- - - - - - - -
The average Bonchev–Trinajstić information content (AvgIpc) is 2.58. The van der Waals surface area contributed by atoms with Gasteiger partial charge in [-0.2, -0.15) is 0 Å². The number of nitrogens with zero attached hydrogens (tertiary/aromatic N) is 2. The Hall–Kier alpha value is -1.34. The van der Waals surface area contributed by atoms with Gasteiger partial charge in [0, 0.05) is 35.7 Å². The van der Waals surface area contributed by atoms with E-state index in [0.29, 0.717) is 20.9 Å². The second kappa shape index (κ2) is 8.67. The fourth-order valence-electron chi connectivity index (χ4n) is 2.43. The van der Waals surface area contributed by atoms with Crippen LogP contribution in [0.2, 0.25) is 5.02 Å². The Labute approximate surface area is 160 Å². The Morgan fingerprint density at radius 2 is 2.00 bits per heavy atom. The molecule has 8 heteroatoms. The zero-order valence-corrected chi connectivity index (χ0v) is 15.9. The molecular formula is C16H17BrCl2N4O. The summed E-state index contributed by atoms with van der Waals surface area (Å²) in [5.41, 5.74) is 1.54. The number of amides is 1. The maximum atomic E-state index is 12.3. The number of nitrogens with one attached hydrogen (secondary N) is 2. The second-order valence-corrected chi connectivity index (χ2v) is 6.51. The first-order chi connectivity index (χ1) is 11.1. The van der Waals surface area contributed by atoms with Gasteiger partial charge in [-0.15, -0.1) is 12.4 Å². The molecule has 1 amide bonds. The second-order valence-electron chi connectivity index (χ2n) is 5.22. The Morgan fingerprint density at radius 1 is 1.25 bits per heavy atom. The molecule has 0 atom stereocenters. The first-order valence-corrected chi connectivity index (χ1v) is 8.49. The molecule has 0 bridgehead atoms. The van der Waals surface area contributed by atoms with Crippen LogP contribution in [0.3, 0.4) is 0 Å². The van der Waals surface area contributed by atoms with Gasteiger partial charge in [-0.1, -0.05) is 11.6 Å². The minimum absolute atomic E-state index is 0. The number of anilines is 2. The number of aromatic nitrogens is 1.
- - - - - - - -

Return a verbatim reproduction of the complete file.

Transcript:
The average Bonchev–Trinajstić information content (AvgIpc) is 2.58. The van der Waals surface area contributed by atoms with Gasteiger partial charge in [-0.2, -0.15) is 0 Å². The number of nitrogens with zero attached hydrogens (tertiary/aromatic N) is 2. The Hall–Kier alpha value is -1.34. The van der Waals surface area contributed by atoms with Gasteiger partial charge in [0, 0.05) is 35.7 Å². The van der Waals surface area contributed by atoms with E-state index in [0.29, 0.717) is 20.9 Å². The second kappa shape index (κ2) is 8.67. The fourth-order valence-electron chi connectivity index (χ4n) is 2.43. The van der Waals surface area contributed by atoms with Crippen LogP contribution in [0.2, 0.25) is 5.02 Å². The Labute approximate surface area is 160 Å². The Morgan fingerprint density at radius 2 is 2.00 bits per heavy atom. The molecule has 8 heteroatoms. The zero-order valence-corrected chi connectivity index (χ0v) is 15.9. The molecular formula is C16H17BrCl2N4O. The summed E-state index contributed by atoms with van der Waals surface area (Å²) in [5.41, 5.74) is 1.54. The number of amides is 1. The maximum atomic E-state index is 12.3. The number of nitrogens with one attached hydrogen (secondary N) is 2. The second-order valence-corrected chi connectivity index (χ2v) is 6.51. The first-order chi connectivity index (χ1) is 11.1. The van der Waals surface area contributed by atoms with Gasteiger partial charge in [-0.15, -0.1) is 12.4 Å². The molecule has 1 amide bonds. The second-order valence-electron chi connectivity index (χ2n) is 5.22. The Morgan fingerprint density at radius 1 is 1.25 bits per heavy atom. The molecule has 0 atom stereocenters. The first-order valence-corrected chi connectivity index (χ1v) is 8.49. The molecule has 0 bridgehead atoms. The van der Waals surface area contributed by atoms with Crippen LogP contribution in [0.3, 0.4) is 0 Å². The van der Waals surface area contributed by atoms with Gasteiger partial charge in [-0.1, -0.05) is 11.6 Å². The minimum absolute atomic E-state index is 0. The number of anilines is 2. The number of aromatic nitrogens is 1.